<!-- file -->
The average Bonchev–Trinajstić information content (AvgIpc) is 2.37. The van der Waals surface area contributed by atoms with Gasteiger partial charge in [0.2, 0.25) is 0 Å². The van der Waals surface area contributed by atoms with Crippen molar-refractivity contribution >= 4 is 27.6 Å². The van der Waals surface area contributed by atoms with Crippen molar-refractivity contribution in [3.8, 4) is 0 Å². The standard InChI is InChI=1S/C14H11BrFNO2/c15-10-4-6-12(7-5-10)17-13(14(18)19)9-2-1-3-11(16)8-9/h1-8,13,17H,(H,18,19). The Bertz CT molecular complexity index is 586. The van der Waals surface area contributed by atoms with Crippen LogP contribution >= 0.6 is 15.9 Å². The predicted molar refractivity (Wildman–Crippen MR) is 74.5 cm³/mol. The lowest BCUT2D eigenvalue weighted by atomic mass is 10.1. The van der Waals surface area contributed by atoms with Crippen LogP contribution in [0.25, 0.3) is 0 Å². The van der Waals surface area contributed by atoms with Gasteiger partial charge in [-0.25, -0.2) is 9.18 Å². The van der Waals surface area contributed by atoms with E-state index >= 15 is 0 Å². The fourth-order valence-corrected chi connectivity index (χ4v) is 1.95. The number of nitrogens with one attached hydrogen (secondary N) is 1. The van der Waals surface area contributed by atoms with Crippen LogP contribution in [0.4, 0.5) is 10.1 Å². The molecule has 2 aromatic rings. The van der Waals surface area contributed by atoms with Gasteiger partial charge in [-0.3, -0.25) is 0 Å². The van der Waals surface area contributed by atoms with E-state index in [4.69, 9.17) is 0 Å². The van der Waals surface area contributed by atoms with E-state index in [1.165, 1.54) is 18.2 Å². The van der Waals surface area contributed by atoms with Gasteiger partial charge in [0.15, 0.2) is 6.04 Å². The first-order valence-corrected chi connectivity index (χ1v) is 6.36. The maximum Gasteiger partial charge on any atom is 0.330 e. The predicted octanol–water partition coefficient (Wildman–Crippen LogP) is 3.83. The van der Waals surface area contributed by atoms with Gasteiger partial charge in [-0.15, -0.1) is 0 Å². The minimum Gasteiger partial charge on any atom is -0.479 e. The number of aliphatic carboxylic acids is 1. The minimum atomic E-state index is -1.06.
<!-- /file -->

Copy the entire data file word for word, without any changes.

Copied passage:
The average Bonchev–Trinajstić information content (AvgIpc) is 2.37. The van der Waals surface area contributed by atoms with Gasteiger partial charge in [0.2, 0.25) is 0 Å². The van der Waals surface area contributed by atoms with Crippen molar-refractivity contribution >= 4 is 27.6 Å². The van der Waals surface area contributed by atoms with Crippen molar-refractivity contribution in [3.8, 4) is 0 Å². The standard InChI is InChI=1S/C14H11BrFNO2/c15-10-4-6-12(7-5-10)17-13(14(18)19)9-2-1-3-11(16)8-9/h1-8,13,17H,(H,18,19). The Bertz CT molecular complexity index is 586. The van der Waals surface area contributed by atoms with Crippen LogP contribution >= 0.6 is 15.9 Å². The predicted molar refractivity (Wildman–Crippen MR) is 74.5 cm³/mol. The lowest BCUT2D eigenvalue weighted by atomic mass is 10.1. The van der Waals surface area contributed by atoms with Crippen LogP contribution in [0.25, 0.3) is 0 Å². The van der Waals surface area contributed by atoms with Gasteiger partial charge in [-0.25, -0.2) is 9.18 Å². The van der Waals surface area contributed by atoms with E-state index >= 15 is 0 Å². The fourth-order valence-corrected chi connectivity index (χ4v) is 1.95. The number of nitrogens with one attached hydrogen (secondary N) is 1. The van der Waals surface area contributed by atoms with Crippen LogP contribution in [0.4, 0.5) is 10.1 Å². The molecule has 2 aromatic rings. The van der Waals surface area contributed by atoms with Gasteiger partial charge in [-0.3, -0.25) is 0 Å². The van der Waals surface area contributed by atoms with E-state index in [4.69, 9.17) is 0 Å². The van der Waals surface area contributed by atoms with E-state index in [1.165, 1.54) is 18.2 Å². The van der Waals surface area contributed by atoms with Gasteiger partial charge in [0.15, 0.2) is 6.04 Å². The first-order valence-corrected chi connectivity index (χ1v) is 6.36. The maximum Gasteiger partial charge on any atom is 0.330 e. The predicted octanol–water partition coefficient (Wildman–Crippen LogP) is 3.83. The van der Waals surface area contributed by atoms with Gasteiger partial charge in [-0.15, -0.1) is 0 Å². The minimum Gasteiger partial charge on any atom is -0.479 e. The number of aliphatic carboxylic acids is 1. The minimum atomic E-state index is -1.06.